Are phone bans educationally sound?

Phone bans at school simply don’t work, many educators argue. And isn’t the whole idea counterproductive in today’s digital age?

Banning student smartphones outright sounds simple. But as many schools have learned, bans are cumbersome and difficult to police. They lumber school staff with heavy administrative burdens that may defeat the purpose of eliminating phones in the first place: to ensure energy and resources are directed toward teaching and learning, not distraction and disruption.

But practicalities aside, are phone bans even educationally sound? A growing number of observers argue that withholding phones may in fact have a disabling impact on young people’s growth and development, compromising their future prospects.

Preparing the rising generation to take its place as leaders in the digital age, some experts argue, demands an inclusive approach to technology in the classroom - and that includes the ubiquitous smartphone.

Risks, but also benefits

Allowing phones in the classroom may mean risking distraction and online harm - as with any  other connected device. But the potential upsides for learning - collaboration, global networking, independent inquiry, self-paced instruction - may be even more powerful.

And then there’s the school’s challenge - indeed, say some, the school’s responsibility - to teach students how to manage technology appropriately, and to navigate the online world using the same set of values we teach them to apply in the offline world.

Values: Online and offline

Students learn from a young age not to chat with neighbours during a lesson. Not to scribble on their textbooks. Not to sneak out of the classroom. Not to copy other students’ work. Not to pass notes or hide manga in their notebooks. They learn how to treat their peers with respect in the real world, as well as how to respect the authority of their teacher and other adults.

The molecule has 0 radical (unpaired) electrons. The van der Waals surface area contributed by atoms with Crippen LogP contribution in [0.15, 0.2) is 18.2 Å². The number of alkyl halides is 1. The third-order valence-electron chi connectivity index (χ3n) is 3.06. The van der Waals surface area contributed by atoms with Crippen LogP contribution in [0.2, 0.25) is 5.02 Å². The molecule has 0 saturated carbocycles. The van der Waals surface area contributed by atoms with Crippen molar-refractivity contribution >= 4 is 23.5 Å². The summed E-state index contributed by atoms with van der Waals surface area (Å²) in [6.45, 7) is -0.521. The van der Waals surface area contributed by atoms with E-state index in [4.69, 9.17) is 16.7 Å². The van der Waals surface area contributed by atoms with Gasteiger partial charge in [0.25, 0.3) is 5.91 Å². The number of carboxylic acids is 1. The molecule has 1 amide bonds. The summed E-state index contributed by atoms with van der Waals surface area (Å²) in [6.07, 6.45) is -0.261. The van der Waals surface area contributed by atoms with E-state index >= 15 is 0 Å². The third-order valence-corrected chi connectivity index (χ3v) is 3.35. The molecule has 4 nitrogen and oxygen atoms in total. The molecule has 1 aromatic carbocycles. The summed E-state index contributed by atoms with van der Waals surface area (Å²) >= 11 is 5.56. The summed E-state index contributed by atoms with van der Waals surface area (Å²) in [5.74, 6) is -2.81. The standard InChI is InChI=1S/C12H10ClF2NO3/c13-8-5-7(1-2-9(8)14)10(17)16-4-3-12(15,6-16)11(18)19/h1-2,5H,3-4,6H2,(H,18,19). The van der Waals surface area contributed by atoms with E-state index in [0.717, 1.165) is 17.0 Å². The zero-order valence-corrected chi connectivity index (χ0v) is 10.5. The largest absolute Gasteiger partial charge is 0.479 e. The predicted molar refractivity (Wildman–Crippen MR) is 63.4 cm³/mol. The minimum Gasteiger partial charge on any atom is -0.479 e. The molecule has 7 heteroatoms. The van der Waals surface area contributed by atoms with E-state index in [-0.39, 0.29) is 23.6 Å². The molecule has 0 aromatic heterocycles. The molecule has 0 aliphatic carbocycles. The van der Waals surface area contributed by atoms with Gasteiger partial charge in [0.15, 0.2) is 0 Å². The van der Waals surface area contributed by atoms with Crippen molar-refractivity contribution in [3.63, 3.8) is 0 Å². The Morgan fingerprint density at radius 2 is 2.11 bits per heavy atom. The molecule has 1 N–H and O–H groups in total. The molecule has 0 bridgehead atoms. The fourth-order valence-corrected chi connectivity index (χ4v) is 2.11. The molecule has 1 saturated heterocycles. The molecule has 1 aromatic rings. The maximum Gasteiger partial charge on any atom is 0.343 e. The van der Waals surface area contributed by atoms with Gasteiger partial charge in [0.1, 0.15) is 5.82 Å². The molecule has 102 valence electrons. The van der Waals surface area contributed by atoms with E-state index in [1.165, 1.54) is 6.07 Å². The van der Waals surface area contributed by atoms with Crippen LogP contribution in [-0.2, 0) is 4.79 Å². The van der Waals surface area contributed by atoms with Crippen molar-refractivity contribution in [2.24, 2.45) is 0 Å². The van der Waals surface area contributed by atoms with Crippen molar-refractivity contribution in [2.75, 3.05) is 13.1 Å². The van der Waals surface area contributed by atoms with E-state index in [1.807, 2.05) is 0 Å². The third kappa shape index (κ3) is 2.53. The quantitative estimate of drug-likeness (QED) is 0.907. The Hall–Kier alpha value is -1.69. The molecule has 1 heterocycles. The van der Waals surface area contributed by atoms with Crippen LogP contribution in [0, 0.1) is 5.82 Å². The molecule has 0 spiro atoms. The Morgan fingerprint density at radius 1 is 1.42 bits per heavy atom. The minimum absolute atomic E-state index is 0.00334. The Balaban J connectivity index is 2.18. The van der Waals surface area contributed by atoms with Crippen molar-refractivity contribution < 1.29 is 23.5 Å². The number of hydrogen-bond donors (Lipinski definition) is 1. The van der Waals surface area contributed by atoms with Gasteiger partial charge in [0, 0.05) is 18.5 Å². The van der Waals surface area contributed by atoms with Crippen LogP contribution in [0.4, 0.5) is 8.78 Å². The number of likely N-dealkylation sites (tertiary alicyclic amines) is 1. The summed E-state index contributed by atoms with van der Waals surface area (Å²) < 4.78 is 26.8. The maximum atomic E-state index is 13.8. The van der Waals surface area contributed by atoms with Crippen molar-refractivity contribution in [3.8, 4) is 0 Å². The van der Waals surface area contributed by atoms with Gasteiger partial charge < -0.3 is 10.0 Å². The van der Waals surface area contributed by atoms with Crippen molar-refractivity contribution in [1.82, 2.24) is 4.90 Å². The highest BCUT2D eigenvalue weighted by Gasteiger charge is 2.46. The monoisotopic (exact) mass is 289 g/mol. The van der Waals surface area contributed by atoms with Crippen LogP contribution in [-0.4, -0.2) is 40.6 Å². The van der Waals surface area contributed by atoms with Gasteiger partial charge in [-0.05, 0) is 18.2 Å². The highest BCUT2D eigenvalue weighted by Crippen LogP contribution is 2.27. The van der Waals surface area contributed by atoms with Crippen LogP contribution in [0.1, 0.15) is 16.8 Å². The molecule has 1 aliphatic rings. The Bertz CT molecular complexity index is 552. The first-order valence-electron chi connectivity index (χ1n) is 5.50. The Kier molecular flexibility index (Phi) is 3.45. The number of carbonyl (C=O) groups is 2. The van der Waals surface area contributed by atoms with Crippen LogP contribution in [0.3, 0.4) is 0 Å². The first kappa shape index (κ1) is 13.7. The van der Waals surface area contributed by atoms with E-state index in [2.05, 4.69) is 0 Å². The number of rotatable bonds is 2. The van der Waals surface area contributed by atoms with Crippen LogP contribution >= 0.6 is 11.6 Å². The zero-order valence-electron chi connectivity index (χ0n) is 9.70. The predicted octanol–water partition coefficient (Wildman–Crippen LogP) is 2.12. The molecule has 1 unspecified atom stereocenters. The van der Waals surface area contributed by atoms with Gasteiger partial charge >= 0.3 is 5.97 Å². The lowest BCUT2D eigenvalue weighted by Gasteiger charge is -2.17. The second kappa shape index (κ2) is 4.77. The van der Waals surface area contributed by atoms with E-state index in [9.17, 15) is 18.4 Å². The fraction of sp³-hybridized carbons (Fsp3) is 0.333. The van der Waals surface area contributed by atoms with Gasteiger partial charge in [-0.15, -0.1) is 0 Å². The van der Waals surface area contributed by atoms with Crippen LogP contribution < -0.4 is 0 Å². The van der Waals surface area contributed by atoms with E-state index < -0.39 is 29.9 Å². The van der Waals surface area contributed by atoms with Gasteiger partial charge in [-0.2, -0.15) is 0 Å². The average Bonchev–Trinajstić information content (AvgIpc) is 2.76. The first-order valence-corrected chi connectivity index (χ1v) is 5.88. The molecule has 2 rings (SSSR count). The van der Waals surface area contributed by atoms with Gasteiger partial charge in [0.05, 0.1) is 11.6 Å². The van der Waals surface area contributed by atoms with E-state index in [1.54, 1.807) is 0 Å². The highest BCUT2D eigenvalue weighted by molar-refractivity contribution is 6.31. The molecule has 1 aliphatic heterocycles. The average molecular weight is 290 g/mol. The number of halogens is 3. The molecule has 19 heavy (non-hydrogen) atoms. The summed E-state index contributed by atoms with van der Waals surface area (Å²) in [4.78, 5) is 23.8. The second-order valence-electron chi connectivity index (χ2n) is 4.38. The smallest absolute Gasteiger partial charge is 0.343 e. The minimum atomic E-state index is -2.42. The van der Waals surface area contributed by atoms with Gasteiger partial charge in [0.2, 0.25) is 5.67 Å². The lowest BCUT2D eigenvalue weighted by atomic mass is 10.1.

shutterstock_323555267-1Learning to stay focused, to delay gratification, to be honest, to respect authority and to behave in socially appropriate ways are values that need to be applied to students’ online lives as well.

Banning technology will not teach them how to do this. On the contrary, it may even suggest that online behaviour need not be subject to the same standards or the same rigour.

And given that they are growing up into a world where technology will be the norm rather than the exception - that it will be embedded into everyday life in all its aspects - that could be a very dangerous message indeed.

Open discourse - clear parameters

“An enriched life in the 21st century requires a balance of technological engagement and real-world relationships and experiences,” notes prominent Scottish education specialist Pamela Boa. “It is incumbent on us to ensure that our young people leave school with the skills to manage a digital lifestyle and succeed in an increasingly connected workplace. This can only come with open discourse and clear parameters at home and at school.”

She adds, “Take away their tech and you take away their ability to succeed.”

Topics: Cyber Safety, Cyber Experts, classroom management, smartphone, distraction, phone ban

Would you like some more information? Or a demo?
Get in touch
Subscribe to our newsletter
Follow us on social media
Popular posts
Parental Controls | Mobile Apps | Cyber Safety | smartphones | schools
Is Roblox Dangerous?
Cyber Safety | Cyber Experts | suicide | self-harm | momo | hoax
The Momo Challenge: How you can help your school community
Cyber Safety | online gaming | schools | Fortnite | online chat
Is Fortnite: Battle Royale okay for my child?
Cyber Safety | Cyber Experts | suicide | self-harm | momo | hoax
The Momo Challenge: What schools need to know
school filtering | School internet monitoring | ecosystem | e-learning | classroom management | digital learning | New Zealand
The impact of the digital revolution on education
Screen time | smartphones | Duty of Care | digital citizenship | classroom management | digital learning | screens in school
Do Australian schools need to ban phones?

Recent posts

Impact of TV and gaming on student performance

Research published by the Journal of the American Medical Association (JAMA) Pediatrics found that excessive TV viewing and gaming were the ...

Can your school be sued over online bullying?

A growing body of research has established that bullying can create long-term catastrophic effects, both psychologically and physically. ...

Should education for respectful relationships be mandatory in Australian schools?

Should education for respectful relationships be mandatory in Australian schools?

What's keeping your students up at night?

Least surprising statistic of the week: 95% of school principals think students spend too much time on devices when they’re not in school.